Is Joker darker than The Dark Knight?
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Directed and produced by Todd Phillips, Joker is an American psychological thriller film released in 2019. This movie is co-written by Todd Philips and Scott Silver. It follows the footprint of Joel Schumacher’s movie Falling Down, released in 1993 in which the world has been portrayed as a cold and dark place where the protagonist is deprived of the slightest comfort or relief. Robert De Niro, Shea Whigham, Zazie Beetz, Brett Cullen, Bill Camp, Glenn Fleshler, and Marc Maron have played their supporting roles very well.
Due to its disturbing and violent content, the Motion Picture Association of America gave Joker an R-Rating, and it became the first live-action theatrical Batman film to receive this rating. Joker can be seen as a very controversial movie because the dark tone of this film, handling of violence, and portrayal of mental illness divided opinion. Several concerns were generated by critics that this movie can inspire real-world violence, but despite all this, Joker is the sixth highest-grossing movie in 2019 and a big box office success.
We are introduced to the origin story of Joker, and we follow the journey of Arthur Fleck, who is trying to earn a living as a comedian and know where he came from. Arthur is like a hybrid of Rupert Pupkin, a wannabe comedian in Scorsese's King of Comedy, and Travis Bickle, a mentally unstable loner in Scorsese's Taxi Driver. If the role of Joker had been played by someone other than Joaquin Phoenix, it would have looked extremely terrible and worse because he has outperformed himself in this role being both sympathetic and creepy. Phoneix lost 52 pounds and went to extreme lengths to get into his character.
With Heath Ledger, Jack Nicholson, and most recently Jared Leto, we have seen many different Jokers over the years, and most of these movies portray Joker as a bad guy and spin around Batman. Phoenix's version of Joker is unique and different from others as he has nothing to do with Batman and is not a joker when we first meet him. He is just himself.
JOKER - Final Trailer [HD]
Rats, rubbish, and crime are everywhere in Gotham City, and now this city is a lost cause. The society has failed the lower class. The class difference between the rich and poor is represented by the new mayor Thomas Wayne. This difference has escalated so much that this enormous gulf can't be filled. The audience sees between the major turns and twists that how Arthur's daily life is affected due to his mental illness and how people interact with him. At first, Arthur seems like someone incapable of harming or interact with others, a gentle soul, but his particular weirdness attracts bullies like flies. Gotham City struggles with its deteriorating economy, and everyone is suffering, including Arthur, but his condition is worse than others due to his mental illness. Arthur gets beaten up, laughed at by strangers, and shunned at his day job as a clown, sending him on a downward spiral.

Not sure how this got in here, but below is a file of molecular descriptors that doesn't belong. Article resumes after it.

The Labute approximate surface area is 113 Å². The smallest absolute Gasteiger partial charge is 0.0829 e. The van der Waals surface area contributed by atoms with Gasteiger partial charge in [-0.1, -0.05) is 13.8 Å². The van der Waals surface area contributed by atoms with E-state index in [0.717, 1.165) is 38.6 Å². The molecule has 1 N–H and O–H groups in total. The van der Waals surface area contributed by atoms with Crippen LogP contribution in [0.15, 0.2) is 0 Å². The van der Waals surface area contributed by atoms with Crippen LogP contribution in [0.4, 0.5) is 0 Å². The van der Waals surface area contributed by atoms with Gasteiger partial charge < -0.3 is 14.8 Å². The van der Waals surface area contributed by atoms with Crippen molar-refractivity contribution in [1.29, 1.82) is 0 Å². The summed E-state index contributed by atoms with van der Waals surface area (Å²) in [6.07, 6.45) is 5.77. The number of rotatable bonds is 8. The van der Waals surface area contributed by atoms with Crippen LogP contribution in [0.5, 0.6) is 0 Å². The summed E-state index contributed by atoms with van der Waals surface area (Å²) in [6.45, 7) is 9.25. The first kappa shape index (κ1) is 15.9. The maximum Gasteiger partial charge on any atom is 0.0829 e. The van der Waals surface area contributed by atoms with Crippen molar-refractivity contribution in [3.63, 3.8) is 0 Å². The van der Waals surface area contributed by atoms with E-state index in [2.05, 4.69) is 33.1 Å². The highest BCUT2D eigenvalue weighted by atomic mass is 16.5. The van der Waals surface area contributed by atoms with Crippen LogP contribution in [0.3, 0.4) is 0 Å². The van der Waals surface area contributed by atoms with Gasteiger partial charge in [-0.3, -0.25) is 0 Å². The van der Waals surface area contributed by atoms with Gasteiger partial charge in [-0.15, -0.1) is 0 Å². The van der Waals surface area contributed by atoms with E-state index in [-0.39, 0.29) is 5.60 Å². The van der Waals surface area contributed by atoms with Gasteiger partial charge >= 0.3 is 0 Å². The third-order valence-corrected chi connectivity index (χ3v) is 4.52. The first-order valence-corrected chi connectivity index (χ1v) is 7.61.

Living with elderly mother, Penny Joaquin has depicted our Gotham villain to be a mentally ill and lonely man dreaming of a life as a beloved standup comedian. Phoenix laughs maniacally, flail, dance, and commits some truly disgusting and hideous crimes and takes pleasure in them. Arthur's eyes look pained as if he has been bawling his eyes out, and when he laughs, his laugh rattles through his body as if it has been slashed from his lungs. According to a little card that he carries for medical purposes, he breaks into screeching laughter at unfortunate and uncomfortable moments. It's a condition a sort of Tourettes Syndrome. These mirthless hysterics can happen on stage, where Arthur is desperately trying to be a standup comedian, and on the bus where it alarms everyone.